Since 2015, the United Nations estimates that 4 million Venezuelans have fled the country — roughly 12.5% of Venezuela’s current population.
Since the establishment of the Corruption Perceptions Index in 1995, Venezuela has been ranked among the world’s most corrupt regimes. In 2010, the index ranked Venezuela as the 164th-least transparent government of 178 nations, with Venezuela ranking 166th of 178 countries in 2016, and 168th of 180 nations in 2018. The World Justice Project also ranked Venezuela 99th out of 99 nations according to its 2014 Rule of Law Index, with the index currently ranking Venezuela 126th of 126 nations.
In addition to struggling to persevere the degrading economy and rampant political corruption, Venezuelan citizens also bear the brunt of sanctions imposed on the Latin American nation by the U.S. and other countries.
At the start of 2019, Alfred de Zayas, the first U.N. rapporteur to visit Venezuela for 21 years, described U.S.-imposed sanctions as comprising “economic warfare.” The special rapporteur recommended that the International Criminal Court investigate the sanctions maintained by the U.S. as potential crimes against humanity under Article 7 of the Rome Statute, arguing that the sanctions are illegal due to their lack of endorsement from the U.N. Security Council. He stated:
“Modern-day economic sanctions and blockades are comparable with medieval sieges of towns. Twenty-first-century sanctions attempt to bring not just a town, but sovereign countries to their knees.”
Zayas’ findings were based on his late-2017 mission to the country that saw the rapporteur interview government ministers, members of the country’s opposing parties, nongovernmental organizations (NGOs) operating in Venezuela, and local academics, activists and church officials. The criticisms of the economic sanctions have been echoed by numerous NGOs, with the president of Fundalatin, Eugenia Russian, stating:
“We consider that one of the fundamental causes of the economic crisis in the country is the effect that the unilateral coercive sanctions that are applied in the economy, especially by the government of the United States.”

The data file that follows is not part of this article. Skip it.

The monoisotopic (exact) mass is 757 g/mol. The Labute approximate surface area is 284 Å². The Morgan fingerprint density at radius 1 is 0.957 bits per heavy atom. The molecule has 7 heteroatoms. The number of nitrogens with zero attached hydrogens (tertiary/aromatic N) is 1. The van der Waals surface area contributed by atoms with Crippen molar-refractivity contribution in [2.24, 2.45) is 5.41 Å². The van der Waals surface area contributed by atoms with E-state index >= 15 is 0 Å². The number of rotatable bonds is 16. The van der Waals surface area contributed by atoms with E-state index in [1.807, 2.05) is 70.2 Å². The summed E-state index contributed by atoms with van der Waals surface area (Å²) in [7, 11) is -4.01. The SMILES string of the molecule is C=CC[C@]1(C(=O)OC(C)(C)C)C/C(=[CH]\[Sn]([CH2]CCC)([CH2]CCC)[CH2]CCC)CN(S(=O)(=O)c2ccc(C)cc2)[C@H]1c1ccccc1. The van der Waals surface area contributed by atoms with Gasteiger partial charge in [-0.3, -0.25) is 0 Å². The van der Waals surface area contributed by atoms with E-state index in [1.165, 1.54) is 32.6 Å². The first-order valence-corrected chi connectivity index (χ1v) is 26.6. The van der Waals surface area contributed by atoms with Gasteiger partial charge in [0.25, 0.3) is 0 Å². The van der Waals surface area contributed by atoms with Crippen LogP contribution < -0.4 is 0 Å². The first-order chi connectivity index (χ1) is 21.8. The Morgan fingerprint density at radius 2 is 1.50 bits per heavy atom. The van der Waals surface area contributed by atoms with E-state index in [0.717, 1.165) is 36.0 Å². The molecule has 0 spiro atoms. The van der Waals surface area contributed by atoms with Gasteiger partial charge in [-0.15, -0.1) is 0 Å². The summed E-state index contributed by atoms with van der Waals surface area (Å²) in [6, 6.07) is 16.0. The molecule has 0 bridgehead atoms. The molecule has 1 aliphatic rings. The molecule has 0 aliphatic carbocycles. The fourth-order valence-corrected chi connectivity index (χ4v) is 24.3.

President Donald Trump has recently threatened to intensify the sanctions currently imposed on Venezuela, stating that he will “continue to use the full weight of United States economic and diplomatic power to press for the restoration of Venezuelan democracy” while announcing support for the recognition of Guaido as the country’s legitimate leader in January.
In a bid to circumvent the economic sanctions imposed on Venezuela, Nicolas Maduro announced plans to launch a cryptocurrency backed by the nation’s oil, gasoline, gold and diamond reserves during December 2017. The president claimed that the digital currency, named Petro (PTR), would allow the country to access “new forms of international financing.”
At the start of January 2018, President Maduro ordered the issuance of the first 100 million Petros, announcing that each Petro will be pegged to the value of one barrel of Venezuelan oil — equating the cryptocurrency’s capitalization to roughly $5.9 billion. Several days later, the opposition-run National Assembly criticized Petro, calling the digital currency “null and void.” Parliamentary Deputy Jorge Millan described Petro as fraudulent, stating: “This is not a cryptocurrency, this is a forward sale of Venezuelan oil. It is tailor-made for corruption.” He went on:
“We find ourselves before a new kind of fraud, disguised as a solution the (financial) crisis. This incompetent government wants to compensate for lack of oil production with these virtual barrels.”
At the end of January 2018, Maduro announced that cryptocurrency mining was a “perfectly legal” activity. The president also announced that citizens targeted during the prior year’s police crackdown on mining operations would have any related charges dismissed. On Jan. 30, 2018, Maduro’s administration published the white paper for the cryptocurrency.